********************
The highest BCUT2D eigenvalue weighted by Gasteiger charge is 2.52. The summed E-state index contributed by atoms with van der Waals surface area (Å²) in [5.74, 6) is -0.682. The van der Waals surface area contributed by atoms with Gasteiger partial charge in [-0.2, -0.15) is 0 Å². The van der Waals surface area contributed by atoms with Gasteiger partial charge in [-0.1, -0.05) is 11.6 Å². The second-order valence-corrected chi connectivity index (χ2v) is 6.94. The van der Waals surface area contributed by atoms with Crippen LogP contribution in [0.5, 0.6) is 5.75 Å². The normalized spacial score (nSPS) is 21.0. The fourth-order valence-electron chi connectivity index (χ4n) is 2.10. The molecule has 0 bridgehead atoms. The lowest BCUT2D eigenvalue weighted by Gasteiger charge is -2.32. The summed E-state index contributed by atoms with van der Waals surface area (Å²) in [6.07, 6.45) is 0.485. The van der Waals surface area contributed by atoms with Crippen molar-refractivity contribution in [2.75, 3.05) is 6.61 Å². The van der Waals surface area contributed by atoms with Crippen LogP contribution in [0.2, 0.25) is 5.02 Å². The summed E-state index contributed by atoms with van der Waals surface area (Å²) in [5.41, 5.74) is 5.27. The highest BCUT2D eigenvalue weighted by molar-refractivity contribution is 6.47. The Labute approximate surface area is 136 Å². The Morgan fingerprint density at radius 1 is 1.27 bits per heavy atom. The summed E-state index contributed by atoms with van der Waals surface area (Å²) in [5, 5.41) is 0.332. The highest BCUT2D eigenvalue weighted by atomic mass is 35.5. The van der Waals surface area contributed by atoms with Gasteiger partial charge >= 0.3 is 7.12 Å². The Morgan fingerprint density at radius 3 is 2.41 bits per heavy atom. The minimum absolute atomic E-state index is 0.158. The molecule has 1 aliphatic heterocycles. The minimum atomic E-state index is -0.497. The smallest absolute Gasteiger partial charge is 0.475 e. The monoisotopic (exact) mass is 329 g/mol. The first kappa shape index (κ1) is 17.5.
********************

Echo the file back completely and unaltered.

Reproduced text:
The highest BCUT2D eigenvalue weighted by Gasteiger charge is 2.52. The summed E-state index contributed by atoms with van der Waals surface area (Å²) in [5.74, 6) is -0.682. The van der Waals surface area contributed by atoms with Gasteiger partial charge in [-0.2, -0.15) is 0 Å². The van der Waals surface area contributed by atoms with Gasteiger partial charge in [-0.1, -0.05) is 11.6 Å². The second-order valence-corrected chi connectivity index (χ2v) is 6.94. The van der Waals surface area contributed by atoms with Crippen LogP contribution in [0.5, 0.6) is 5.75 Å². The normalized spacial score (nSPS) is 21.0. The fourth-order valence-electron chi connectivity index (χ4n) is 2.10. The molecule has 0 bridgehead atoms. The lowest BCUT2D eigenvalue weighted by Gasteiger charge is -2.32. The summed E-state index contributed by atoms with van der Waals surface area (Å²) in [6.07, 6.45) is 0.485. The van der Waals surface area contributed by atoms with Crippen molar-refractivity contribution in [2.75, 3.05) is 6.61 Å². The van der Waals surface area contributed by atoms with Crippen LogP contribution in [0.2, 0.25) is 5.02 Å². The summed E-state index contributed by atoms with van der Waals surface area (Å²) in [5.41, 5.74) is 5.27. The highest BCUT2D eigenvalue weighted by molar-refractivity contribution is 6.47. The Labute approximate surface area is 136 Å². The Morgan fingerprint density at radius 1 is 1.27 bits per heavy atom. The summed E-state index contributed by atoms with van der Waals surface area (Å²) in [5, 5.41) is 0.332. The highest BCUT2D eigenvalue weighted by atomic mass is 35.5. The van der Waals surface area contributed by atoms with Gasteiger partial charge >= 0.3 is 7.12 Å². The Morgan fingerprint density at radius 3 is 2.41 bits per heavy atom. The minimum absolute atomic E-state index is 0.158. The molecule has 1 aliphatic heterocycles. The minimum atomic E-state index is -0.497. The smallest absolute Gasteiger partial charge is 0.475 e. The monoisotopic (exact) mass is 329 g/mol. The first kappa shape index (κ1) is 17.5.